How can you find the right real estate agent for you? The right agent for you should:
- Have been working in real estate for several years.
- Be very familiar with the area you are looking in.
- Listen to your needs and deliver on them.
- Have an attitude that lets you know that you are an important client to them.
- Demonstrate excellent communication skills.
Your realtor will help you navigate the process and represent your best interest. Make sure you choose someone you feel comfortable with and who you can trust. A good agent can make a world of difference.
Search for Your New Home
Now it’s time for the fun part, beginning the search for your new home. You’ll start by looking at homes in your budget and that fit your lifestyle. Here are some things to consider:
- Square footage
- Number of bedrooms
- The condition of the home and cost of repairs and renovations
- The school district
- The Flood risk
You will likely end up viewing many houses before you find the one. Take your time with this process. Once you find one that fits your needs, it’s time to make an offer. You and your agent will negotiate a fair offer based on comparable homes in the same neighborhood. Once you have reached an agreement on price, the house will go into escrow, which can take about a month to complete. During this process it’s important to get a home inspection and an appraisal to be sure that the home is a safe investment. If any issues come up in the inspection, you can ask the seller to make repairs or ask for a discounted price to cover these repairs.
Close on Your New Home
Once you come to an agreement regarding all the details of the sale with the seller, the lender will arrange for a title company to prepare the paperwork for you to sign at the closing meeting. It will take a few days for the paperwork to be returned to the lender and the check to be delivered to the seller. Once these last things are complete, you can move into your new home.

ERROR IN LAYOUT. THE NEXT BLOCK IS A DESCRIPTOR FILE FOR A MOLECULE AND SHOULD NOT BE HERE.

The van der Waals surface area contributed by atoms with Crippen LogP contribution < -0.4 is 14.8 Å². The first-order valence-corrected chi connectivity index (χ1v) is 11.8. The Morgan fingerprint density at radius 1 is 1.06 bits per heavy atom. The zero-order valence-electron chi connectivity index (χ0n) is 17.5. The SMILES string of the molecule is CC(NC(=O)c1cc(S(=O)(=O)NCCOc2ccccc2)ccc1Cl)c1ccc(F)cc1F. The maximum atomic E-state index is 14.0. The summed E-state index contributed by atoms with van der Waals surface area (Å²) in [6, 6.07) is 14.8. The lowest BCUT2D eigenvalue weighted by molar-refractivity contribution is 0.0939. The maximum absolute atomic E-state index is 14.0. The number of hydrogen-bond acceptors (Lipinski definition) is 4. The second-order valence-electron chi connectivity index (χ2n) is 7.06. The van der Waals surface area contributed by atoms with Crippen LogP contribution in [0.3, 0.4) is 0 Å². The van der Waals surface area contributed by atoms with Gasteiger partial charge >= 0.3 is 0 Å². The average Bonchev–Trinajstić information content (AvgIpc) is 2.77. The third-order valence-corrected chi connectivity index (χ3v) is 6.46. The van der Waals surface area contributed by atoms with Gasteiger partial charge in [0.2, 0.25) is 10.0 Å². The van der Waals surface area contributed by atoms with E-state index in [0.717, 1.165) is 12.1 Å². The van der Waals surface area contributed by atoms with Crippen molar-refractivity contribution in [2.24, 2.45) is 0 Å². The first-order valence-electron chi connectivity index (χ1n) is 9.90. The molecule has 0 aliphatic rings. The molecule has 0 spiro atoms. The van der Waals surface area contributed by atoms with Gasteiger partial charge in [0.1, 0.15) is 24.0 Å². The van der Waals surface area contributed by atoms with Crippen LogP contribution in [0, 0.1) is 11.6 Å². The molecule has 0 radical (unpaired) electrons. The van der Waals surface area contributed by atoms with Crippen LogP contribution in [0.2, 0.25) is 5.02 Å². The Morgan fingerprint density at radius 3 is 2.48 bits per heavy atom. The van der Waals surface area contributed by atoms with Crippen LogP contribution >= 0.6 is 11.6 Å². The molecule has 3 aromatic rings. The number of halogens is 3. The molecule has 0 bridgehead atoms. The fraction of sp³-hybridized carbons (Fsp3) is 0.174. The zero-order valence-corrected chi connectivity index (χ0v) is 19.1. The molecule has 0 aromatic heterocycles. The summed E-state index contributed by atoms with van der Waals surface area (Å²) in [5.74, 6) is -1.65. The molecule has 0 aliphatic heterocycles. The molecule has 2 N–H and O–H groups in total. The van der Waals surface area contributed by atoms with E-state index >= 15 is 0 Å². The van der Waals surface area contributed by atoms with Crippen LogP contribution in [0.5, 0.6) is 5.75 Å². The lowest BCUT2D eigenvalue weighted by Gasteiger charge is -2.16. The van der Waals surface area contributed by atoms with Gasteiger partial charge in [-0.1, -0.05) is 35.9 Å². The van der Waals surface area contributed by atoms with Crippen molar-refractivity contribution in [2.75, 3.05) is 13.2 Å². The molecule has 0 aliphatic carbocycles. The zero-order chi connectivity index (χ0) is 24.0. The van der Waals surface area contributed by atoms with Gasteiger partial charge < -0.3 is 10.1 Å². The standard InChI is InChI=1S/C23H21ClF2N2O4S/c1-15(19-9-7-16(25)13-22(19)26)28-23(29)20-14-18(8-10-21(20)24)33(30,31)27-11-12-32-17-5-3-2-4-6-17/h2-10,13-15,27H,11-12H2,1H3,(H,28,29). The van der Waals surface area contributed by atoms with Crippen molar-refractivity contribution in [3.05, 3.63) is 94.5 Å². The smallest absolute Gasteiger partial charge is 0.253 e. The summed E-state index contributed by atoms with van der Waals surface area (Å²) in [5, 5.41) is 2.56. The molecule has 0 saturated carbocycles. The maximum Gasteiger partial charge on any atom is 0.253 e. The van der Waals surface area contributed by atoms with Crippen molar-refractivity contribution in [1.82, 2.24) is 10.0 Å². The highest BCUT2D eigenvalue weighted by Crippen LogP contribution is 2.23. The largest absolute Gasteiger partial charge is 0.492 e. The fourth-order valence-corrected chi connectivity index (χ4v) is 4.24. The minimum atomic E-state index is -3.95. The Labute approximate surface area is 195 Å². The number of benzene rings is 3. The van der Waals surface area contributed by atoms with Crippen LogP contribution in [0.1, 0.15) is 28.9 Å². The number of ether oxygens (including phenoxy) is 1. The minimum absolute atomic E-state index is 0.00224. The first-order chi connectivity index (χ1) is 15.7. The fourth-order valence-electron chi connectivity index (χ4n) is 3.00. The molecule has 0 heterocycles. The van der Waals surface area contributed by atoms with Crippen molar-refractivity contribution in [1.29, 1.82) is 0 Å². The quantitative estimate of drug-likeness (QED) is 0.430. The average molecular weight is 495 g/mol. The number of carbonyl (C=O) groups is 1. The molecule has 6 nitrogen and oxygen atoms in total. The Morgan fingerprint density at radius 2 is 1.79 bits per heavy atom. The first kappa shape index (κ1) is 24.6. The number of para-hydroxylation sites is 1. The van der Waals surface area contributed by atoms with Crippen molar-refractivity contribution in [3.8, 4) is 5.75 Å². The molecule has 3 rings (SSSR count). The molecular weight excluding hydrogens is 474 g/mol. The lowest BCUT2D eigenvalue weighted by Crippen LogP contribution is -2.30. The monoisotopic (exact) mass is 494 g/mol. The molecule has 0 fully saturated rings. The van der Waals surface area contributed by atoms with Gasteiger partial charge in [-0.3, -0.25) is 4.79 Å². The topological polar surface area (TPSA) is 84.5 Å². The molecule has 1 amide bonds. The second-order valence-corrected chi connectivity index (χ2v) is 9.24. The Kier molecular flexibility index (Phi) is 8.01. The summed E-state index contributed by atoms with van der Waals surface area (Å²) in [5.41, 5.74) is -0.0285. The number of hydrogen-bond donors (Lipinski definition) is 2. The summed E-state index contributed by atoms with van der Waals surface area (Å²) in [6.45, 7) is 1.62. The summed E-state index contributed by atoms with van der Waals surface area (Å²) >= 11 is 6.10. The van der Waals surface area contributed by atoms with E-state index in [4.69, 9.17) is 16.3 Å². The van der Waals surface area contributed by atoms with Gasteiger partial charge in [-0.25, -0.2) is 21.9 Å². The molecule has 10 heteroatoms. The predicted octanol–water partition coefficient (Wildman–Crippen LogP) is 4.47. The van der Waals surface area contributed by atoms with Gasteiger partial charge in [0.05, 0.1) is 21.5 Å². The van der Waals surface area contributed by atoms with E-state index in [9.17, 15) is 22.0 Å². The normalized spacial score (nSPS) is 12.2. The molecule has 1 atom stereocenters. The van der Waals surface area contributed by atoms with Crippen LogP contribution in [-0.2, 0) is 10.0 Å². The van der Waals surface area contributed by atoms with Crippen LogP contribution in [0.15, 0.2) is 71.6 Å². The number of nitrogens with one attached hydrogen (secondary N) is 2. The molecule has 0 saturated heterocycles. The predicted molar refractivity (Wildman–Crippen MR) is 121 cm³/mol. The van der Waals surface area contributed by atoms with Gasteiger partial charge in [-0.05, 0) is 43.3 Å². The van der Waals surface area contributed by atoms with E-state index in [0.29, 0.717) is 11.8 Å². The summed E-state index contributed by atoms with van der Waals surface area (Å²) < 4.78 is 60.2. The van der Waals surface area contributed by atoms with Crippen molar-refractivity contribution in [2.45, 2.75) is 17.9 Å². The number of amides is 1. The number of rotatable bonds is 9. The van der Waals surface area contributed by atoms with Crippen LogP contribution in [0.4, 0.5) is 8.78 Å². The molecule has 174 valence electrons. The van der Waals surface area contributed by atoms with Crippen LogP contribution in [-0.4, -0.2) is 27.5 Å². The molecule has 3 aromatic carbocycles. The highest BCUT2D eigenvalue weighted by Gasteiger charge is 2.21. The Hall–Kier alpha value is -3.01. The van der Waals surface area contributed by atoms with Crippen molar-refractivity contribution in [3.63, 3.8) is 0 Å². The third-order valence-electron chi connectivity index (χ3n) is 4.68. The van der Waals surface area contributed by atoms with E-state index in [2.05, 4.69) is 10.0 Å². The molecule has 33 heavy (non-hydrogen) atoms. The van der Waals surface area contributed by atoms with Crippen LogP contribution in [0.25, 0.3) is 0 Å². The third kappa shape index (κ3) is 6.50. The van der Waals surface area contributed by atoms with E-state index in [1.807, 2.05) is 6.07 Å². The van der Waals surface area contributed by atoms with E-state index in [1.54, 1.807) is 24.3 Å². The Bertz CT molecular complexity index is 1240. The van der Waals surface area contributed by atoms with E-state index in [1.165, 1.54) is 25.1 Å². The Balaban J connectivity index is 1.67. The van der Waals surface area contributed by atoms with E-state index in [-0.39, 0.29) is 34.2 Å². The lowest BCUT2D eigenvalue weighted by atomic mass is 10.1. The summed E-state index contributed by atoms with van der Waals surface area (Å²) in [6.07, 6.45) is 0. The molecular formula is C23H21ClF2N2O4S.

Considerations Unique to Hawaii Home Buying
If you’re wanting to know how to buy a house in Hawaii, there are a few things to take into account that are unique to these islands.
Hawaii has many microclimates
The weather can vary dramatically from one neighborhood to another. Homes at sea level can be much hotter than homes just a few hundred feet higher in elevation. Rainfall also increases dramatically with elevation and prevailing wind direction. Be sure that you like the amount of rain that you’ll get in your new neighborhood during the wet winter months, before you buy.
If you’re looking at coastal properties, be sure that the home isn’t at risk of flooding. During storm surges, this type of flooding is becoming more common. Flooding is also a risk to any properties adjacent to flood plains and streams. Flooding during hurricane season is also becoming more common. Homes built in depressions also don’t benefit from our lovely breezes, so they may cost more to cool.
If you’re buying a home on Hawaii island, be aware that mortgage loans and home-owners insurance is difficult to get in lava zones 1 and 2- meaning you may need to pay cash for a property in these areas. Most homes are in lava zones 3 and above and much of the Hamakua coast up to Kohala are in lava zones 7-9, making the probability of experiencing a flow minute.
Wherever you end up buying, good luck in your search. May you find the home of your dreams.